Someone in the middle with a decent but inconsistent stroke will have more misses than they should.

https://www.youtube.com/watch?v=2Vd0yHk8LMw

Yikes! I was afraid of what might happen if I clicked on that link. Looks like my worst fears were justified. ;)
 

JoeyInCali

AzB Silver Member
Silver Member
John will not admit his stroke cost him that match as much as his mental state.
He's always argued, the cue ball is gone before his veers off the stroking line.
Very solid fundamentals give you confidence. With confidence, you wouldn't be jumping as much.
Imo, he needs to retool his fundamentals before worrying about anything else.
A pivoting system is the last thing he needs imo.
Get down on that stroking like and trace it with the right stroke.
 

Pidge

AzB Silver Member
Silver Member
I think the real aiming is done subconsciously for all shots. Systems are just aids for your subconscious aiming "supercomputer" - they get you in the ballpark. For the vast majority of shots, anybody who's experienced at aiming can get in the same ballpark (or closer) with a quick glance at the layout - from there it's all feel (subconscious practiced estimation) no matter how you started.

System users confuse their acquired aiming confidence with "system exactness". This doesn't mean their systems are useless; just that they're not "exact".

pj
chgo
I think aiming systems are just a way to stop your self from over thinking the shot. They provide a person with a set out routine to follow so people can't second guess themselves.

All a person has to do who struggles with aim is follow a set routine and focus on anything but aiming. How you're breathing, grip pressure... Anything but aiming and they will aim the shot correctly.

I would still like to see a person using a popular aiming system have some sort of lazer on their cue and once down someone measure where its pointing, then have a machine hit the cue ball at this point. I honestly feel aiming system users fidget when down because their subconscious is telling them the shot isn't quite right. A wiggle of the bridge, a slight weight shift to move the butt a fraction... They all adjust the cues alignment. Like you said, they get you in the ball park and some take years to get you in the ball park. The gain doesn't outweigh wasted time that could be spent working on fundamentals.
 

SpiderWebComm

HelpImBeingOppressed
Silver Member
I think aiming systems are just a way to stop your self from over thinking the shot. They provide a person with a set out routine to follow so people can't second guess themselves.

All a person has to do who struggles with aim is follow a set routine and focus on anything but aiming. How you're breathing, grip pressure... Anything but aiming and they will aim the shot correctly.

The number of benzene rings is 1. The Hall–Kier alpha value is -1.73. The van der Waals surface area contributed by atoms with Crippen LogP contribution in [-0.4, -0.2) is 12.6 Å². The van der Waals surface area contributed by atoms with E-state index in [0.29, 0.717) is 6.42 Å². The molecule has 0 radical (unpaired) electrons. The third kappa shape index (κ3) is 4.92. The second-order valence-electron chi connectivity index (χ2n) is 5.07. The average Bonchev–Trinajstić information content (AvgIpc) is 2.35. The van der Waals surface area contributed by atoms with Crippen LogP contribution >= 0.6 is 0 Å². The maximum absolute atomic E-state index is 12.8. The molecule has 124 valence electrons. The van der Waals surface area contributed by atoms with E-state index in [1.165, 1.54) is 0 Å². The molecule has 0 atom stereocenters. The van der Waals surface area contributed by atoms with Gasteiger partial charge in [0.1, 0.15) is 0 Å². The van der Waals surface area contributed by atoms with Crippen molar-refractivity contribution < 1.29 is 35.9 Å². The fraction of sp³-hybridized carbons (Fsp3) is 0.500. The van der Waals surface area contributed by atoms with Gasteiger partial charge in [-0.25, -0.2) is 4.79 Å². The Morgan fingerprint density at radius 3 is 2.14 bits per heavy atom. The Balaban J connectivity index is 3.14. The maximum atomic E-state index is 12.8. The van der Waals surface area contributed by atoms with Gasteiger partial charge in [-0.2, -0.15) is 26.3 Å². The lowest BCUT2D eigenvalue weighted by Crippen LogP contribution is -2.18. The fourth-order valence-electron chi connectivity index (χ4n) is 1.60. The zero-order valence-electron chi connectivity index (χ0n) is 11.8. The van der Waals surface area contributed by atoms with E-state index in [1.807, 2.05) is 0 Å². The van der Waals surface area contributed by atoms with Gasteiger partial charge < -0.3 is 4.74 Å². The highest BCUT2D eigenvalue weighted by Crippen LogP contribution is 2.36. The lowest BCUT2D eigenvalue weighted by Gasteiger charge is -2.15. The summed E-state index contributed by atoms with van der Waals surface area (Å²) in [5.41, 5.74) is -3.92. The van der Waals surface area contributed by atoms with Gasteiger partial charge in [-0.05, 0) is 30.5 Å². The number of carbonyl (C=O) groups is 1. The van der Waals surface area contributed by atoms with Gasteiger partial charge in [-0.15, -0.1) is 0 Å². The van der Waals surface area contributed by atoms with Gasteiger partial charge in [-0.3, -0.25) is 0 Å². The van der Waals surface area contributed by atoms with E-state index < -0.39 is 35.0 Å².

I would still like to see a person using a popular aiming system have some sort of lazer on their cue and once down someone measure where its pointing, then have a machine hit the cue ball at this point. I honestly feel aiming system users fidget when down because their subconscious is telling them the shot isn't quite right. A wiggle of the bridge, a slight weight shift to move the butt a fraction... They all adjust the cues alignment. Like you said, they get you in the ball park and some take years to get you in the ball park. The gain doesn't outweigh wasted time that could be spent working on fundamentals.

Patrick Johnson said what he did in the post but has also posted numerous times that he uses contact point aiming as his primary method of aiming and ADJUSTS with (an undefinable action, FEEL) to get it perfect from there. (yet he still hits shots into the rail with the best of them)
 

Pidge

AzB Silver Member
Silver Member
Patrick Johnson said what he did in the post but has also posted numerous times that he uses contact point aiming as his primary method of aiming and ADJUSTS with (an undefinable action, FEEL) to get it perfect from there. (yet he still hits shots into the rail with the best of them)
We all slop balls in from time to time. Contact point aiming is very much a guide. A player can't accurately judge the CP2CP line whilst sighting through centre ball except for very thick to straight in shots. The more angle you have the harder it is because you are trying to see an invisible line from an offset position. The same applies if you sight down the CP2CP line... You can't accurately judge the line of aim through centre ball. So with a system like that there will always be adjustments that need to be made, usually not when down but rather as you get down.

Btw, isn't feel, or FEEL as you call it just memory and visualisation? If someone says they aim by feel they aim from past shots that were similar. If someone says they judge speed by feel they visualise the shot before hand... Right?
 

Patrick Johnson

Fish of the Day
Silver Member
Btw, isn't feel, or FEEL as you call it just memory and visualisation? If someone says they aim by feel they aim from past shots that were similar. If someone says they judge speed by feel they visualise the shot before hand... Right?